The History Of Ireland Throughout The Middle Ages
The Early Middle Ages In Ireland (5th century–early 11th century)
Ireland was a significant centre of Christianity in north-western Europe during the early Middle Ages. Long before that, it was populated by the Gaels (who had a polytheistic religion). Nevertheless, one man changed this in the 5th century, more specifically Saint Patrick, who traveled all across Ireland, converting the population to Christianity in the process.
In 795, Ireland was massively invaded by the Norsemen. Their incursions along the eastern and southwestern coastlines of the island ultimately resulted in the creation of several settlements (built initially as defensive coastal strongholds known as ‘longphorts‘) which eventually evolved into modern day Dublin, Cork, or Limerick, among others.
During the next 40 years, Ireland was colonised in the east and south by the Norsemen, with the Norwegian and Danish Vikings ensuring both internal and external trade by building the first trade routes in Irish history. At first, it seemed that the Danish and Norwegian Vikings, who previously plundered the Catholic abbeys of Britain, did the very same thing in Ireland for religious reasons, but, eventually, it was the gold and silver or other valuable goods that actually made them eagerly want to raid the eastern Irish coastline frequently.
It has also been suggested that they first traded then looted almost everywhere they landed and subsequently permanently settled, and, as such, Ireland was no exception. In the end, the Vikings were mainly seeking for fertile farming soils and durable trade and therefore the erroneous perception that some still have regarding the Norse culture stems mostly from 19th century Romantic artists. They were also driven northward and westward from their homelands because of the expansion of the Frankish Empire during the early Middle Ages.
At the peak of the Norsemen’s involvement in Irish history, some of the most important Norse settlements in early medieval Ireland were Dublin (Dyflin), Limerick (Hlymrekr), Cork, Wexford, Waterford (Veðrafjǫrðr), Carlingford, Strangford, Lough Foyle, Annagassan, Arklow, Youghal, or Lough Ree. The native Gaels and the Norsemen decided to ultimately bury the hatchet after a long series of local wars, representing thus a turning point in Irish history by enabling the construction of the first trade routes throughout the island.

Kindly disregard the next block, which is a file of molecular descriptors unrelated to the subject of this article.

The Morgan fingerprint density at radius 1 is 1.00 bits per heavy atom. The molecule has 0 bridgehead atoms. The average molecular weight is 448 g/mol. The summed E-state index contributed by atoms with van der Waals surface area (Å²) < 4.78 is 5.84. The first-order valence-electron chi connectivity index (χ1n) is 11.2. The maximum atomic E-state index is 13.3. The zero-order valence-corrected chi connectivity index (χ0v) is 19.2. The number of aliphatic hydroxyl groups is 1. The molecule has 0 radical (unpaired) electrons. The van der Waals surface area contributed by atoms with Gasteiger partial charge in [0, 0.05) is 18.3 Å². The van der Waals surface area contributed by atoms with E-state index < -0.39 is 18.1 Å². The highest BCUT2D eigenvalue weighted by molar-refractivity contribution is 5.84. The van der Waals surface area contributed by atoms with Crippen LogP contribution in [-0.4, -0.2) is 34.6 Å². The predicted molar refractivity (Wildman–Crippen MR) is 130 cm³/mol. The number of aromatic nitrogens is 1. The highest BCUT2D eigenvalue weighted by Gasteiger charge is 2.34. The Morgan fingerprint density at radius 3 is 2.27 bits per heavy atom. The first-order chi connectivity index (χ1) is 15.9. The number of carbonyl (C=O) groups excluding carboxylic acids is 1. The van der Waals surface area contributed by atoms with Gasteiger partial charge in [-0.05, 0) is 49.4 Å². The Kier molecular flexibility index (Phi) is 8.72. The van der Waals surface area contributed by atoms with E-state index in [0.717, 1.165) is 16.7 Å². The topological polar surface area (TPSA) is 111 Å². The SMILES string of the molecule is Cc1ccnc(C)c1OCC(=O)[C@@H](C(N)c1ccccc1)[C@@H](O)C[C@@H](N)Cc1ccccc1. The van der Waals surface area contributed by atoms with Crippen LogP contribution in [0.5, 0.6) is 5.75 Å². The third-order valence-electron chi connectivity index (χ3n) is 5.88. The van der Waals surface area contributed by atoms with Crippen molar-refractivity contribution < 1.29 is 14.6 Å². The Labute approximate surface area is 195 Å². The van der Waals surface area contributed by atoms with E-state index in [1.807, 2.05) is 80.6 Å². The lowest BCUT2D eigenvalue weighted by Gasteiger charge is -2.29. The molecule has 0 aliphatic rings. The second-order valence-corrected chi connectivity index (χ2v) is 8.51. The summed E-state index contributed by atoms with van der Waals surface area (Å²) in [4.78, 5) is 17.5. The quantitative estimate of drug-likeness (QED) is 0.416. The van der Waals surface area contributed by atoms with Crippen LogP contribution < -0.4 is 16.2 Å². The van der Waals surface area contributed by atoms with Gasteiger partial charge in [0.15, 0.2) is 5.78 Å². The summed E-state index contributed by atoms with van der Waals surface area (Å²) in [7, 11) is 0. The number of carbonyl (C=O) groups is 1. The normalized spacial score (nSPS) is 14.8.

As the 9th century progressed, the Norwegian Vikings (known in Irish as ‘Fingall’) were followed by the Danish Vikings (known as ‘Dubhgall’) and thanks to the navigational technology of their dragon-carved longships — known as ‘Drakkars’ — they sailed quickly and easily through the Irish channels and rivers after they firstly crossed the Irish sea. The Norsemen established an early settlement of Dublin in 841, the one in Cork in c. 846, and Waterford in 850. The latter was re-founded by the Vikings at the round of the 10th century.
Since the foundation of their first settlements on Irish soil up to the early 11th century, the Norsemen slowly (but steadily) turned to become the dominant military power of Ireland, becoming quite influent to the point where the natives themselves would forge alliances with them in order to compete for the hegemonic quests over controlling the whole island.
So it was that from the 9th to the 11th century, early medieval Ireland had been marked by relentless skirmishes between various Irish-Norse factions that would battle each other and control sparse portions of the petty kingdoms scattered all along the island for a brief period of time.